Foundation, reminding you that a fully-integrated approach for assisting survivors of
traumatic loss involves a balance of head and heart.
“For years I wondered why us. And then I began to wonder, why not us?”
(Handbook for Human Services Response™)
The above survivor met employees who worked for the airline in the fifth year
after the crash that killed her sister. When she learned how much they cared
and how much they had tried to help, but were prevented due to circumstances
beyond their control, she began to connect emotionally with the employees and her
healing was instantaneous. Unfortunately the accident happened before the
Aviation Family Assistance Disaster Act of 1996. Prior to the passage of this law,
attorneys would often enter homes within hours after a crash and prevent the family
from allowing assistance by the airline. This further polarized families from the
company and made it nearly impossible for families to feel compassion or
empathize with the employees.
Empathy and compassion are both generally defined as feeling with someone
else. The two work well together when we learn to show our compassion by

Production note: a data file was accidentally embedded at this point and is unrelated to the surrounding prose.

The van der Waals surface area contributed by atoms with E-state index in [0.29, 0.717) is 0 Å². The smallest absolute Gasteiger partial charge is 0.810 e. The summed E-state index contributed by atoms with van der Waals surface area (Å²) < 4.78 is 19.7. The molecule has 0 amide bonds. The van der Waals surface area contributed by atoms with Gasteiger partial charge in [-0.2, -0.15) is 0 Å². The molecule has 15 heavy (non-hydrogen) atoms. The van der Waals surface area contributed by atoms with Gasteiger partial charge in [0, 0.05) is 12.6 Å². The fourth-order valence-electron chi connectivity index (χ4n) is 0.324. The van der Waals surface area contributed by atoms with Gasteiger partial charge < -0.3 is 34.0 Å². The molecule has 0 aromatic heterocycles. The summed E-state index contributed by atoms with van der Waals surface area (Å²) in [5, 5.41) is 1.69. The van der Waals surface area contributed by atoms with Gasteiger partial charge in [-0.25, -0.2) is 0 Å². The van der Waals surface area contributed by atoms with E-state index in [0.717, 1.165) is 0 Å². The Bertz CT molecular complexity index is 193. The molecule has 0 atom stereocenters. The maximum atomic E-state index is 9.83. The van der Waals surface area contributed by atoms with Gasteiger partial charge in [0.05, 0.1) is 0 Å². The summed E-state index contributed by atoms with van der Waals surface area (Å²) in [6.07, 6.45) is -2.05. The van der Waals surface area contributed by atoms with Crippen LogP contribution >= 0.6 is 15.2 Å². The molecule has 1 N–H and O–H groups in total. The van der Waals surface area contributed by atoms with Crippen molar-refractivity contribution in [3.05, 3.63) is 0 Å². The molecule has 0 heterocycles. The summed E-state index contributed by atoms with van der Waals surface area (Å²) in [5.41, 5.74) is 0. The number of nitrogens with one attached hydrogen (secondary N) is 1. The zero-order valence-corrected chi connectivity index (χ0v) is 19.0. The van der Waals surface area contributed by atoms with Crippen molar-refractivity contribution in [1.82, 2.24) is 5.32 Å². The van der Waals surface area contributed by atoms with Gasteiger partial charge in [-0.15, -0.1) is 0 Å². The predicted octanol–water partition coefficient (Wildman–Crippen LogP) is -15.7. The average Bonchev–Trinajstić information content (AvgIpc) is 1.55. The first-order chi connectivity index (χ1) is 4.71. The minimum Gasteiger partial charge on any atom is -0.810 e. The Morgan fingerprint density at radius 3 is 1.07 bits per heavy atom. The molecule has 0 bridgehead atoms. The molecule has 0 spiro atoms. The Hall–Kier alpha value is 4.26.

learning to ‘empathize’. Many people feel compassion for survivors of traumatic
loss, but have not learned how to express their compassion. Dr. Brene’ Brown,
a renowned researcher from the University of Houston, teaches that empathy
can be a learned skill set.
In Human Services Response™, the training which the Foundation bases its
communication models on, participants learn to show compassion by
practicing Empathic Responsive Listening™. When survivors are expressing
their feelings, the responder identifies the emotions they are expressing,
validates those emotions, and continues to listen to the survivor with non-judgment.
“The purpose of the journey is compassion. When you have come past the
pairs of opposites, you have compassion.”
Joseph Campbell (1904-1987)
A well-orchestrated logistical response includes family assistance for both
groups—the employees involved in the tragedy as well as the customers,
passengers and guests—and all respective families. Both employees and the
public are supported equally, with respect for differences in needs and specific
challenges during the first few days of a response.
Research shows that ultimately, this approach promotes connection between
both groups, an integral part of the healing process.
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Aviem & Family Assistance Foundation
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Alpharetta, GA 30022
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